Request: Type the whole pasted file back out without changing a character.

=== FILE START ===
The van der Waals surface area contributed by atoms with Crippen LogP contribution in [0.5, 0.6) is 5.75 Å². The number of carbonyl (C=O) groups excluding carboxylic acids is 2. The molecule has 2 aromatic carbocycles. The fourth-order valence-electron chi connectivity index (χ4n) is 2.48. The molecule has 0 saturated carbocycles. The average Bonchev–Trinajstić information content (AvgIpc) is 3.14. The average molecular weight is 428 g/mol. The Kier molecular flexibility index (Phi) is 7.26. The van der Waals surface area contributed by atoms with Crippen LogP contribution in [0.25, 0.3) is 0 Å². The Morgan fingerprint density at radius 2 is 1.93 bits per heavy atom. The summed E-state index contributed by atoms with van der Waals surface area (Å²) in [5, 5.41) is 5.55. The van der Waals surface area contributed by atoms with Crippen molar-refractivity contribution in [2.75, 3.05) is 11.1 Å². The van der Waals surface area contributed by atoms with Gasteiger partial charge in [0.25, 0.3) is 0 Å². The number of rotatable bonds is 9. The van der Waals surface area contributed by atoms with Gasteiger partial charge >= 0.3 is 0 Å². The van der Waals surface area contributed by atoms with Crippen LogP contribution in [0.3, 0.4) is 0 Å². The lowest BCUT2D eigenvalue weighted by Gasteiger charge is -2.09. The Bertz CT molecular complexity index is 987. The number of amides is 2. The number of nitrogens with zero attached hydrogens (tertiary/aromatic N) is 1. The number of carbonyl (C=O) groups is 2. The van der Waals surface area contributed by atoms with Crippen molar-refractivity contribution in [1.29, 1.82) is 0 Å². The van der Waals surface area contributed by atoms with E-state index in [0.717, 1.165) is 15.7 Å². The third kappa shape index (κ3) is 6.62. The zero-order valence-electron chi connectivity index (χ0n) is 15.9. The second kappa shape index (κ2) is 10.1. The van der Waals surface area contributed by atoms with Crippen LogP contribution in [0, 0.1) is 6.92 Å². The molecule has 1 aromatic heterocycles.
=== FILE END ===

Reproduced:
The van der Waals surface area contributed by atoms with Crippen LogP contribution in [0.5, 0.6) is 5.75 Å². The number of carbonyl (C=O) groups excluding carboxylic acids is 2. The molecule has 2 aromatic carbocycles. The fourth-order valence-electron chi connectivity index (χ4n) is 2.48. The molecule has 0 saturated carbocycles. The average Bonchev–Trinajstić information content (AvgIpc) is 3.14. The average molecular weight is 428 g/mol. The Kier molecular flexibility index (Phi) is 7.26. The van der Waals surface area contributed by atoms with Crippen LogP contribution in [0.25, 0.3) is 0 Å². The Morgan fingerprint density at radius 2 is 1.93 bits per heavy atom. The summed E-state index contributed by atoms with van der Waals surface area (Å²) in [5, 5.41) is 5.55. The van der Waals surface area contributed by atoms with Crippen molar-refractivity contribution in [2.75, 3.05) is 11.1 Å². The van der Waals surface area contributed by atoms with Gasteiger partial charge in [0.25, 0.3) is 0 Å². The number of rotatable bonds is 9. The van der Waals surface area contributed by atoms with Gasteiger partial charge >= 0.3 is 0 Å². The van der Waals surface area contributed by atoms with Crippen LogP contribution in [0.3, 0.4) is 0 Å². The lowest BCUT2D eigenvalue weighted by Gasteiger charge is -2.09. The Bertz CT molecular complexity index is 987. The number of amides is 2. The number of nitrogens with zero attached hydrogens (tertiary/aromatic N) is 1. The number of carbonyl (C=O) groups is 2. The van der Waals surface area contributed by atoms with Crippen molar-refractivity contribution in [1.29, 1.82) is 0 Å². The van der Waals surface area contributed by atoms with E-state index in [0.717, 1.165) is 15.7 Å². The third kappa shape index (κ3) is 6.62. The zero-order valence-electron chi connectivity index (χ0n) is 15.9. The second kappa shape index (κ2) is 10.1. The van der Waals surface area contributed by atoms with Crippen LogP contribution in [0, 0.1) is 6.92 Å². The molecule has 1 aromatic heterocycles.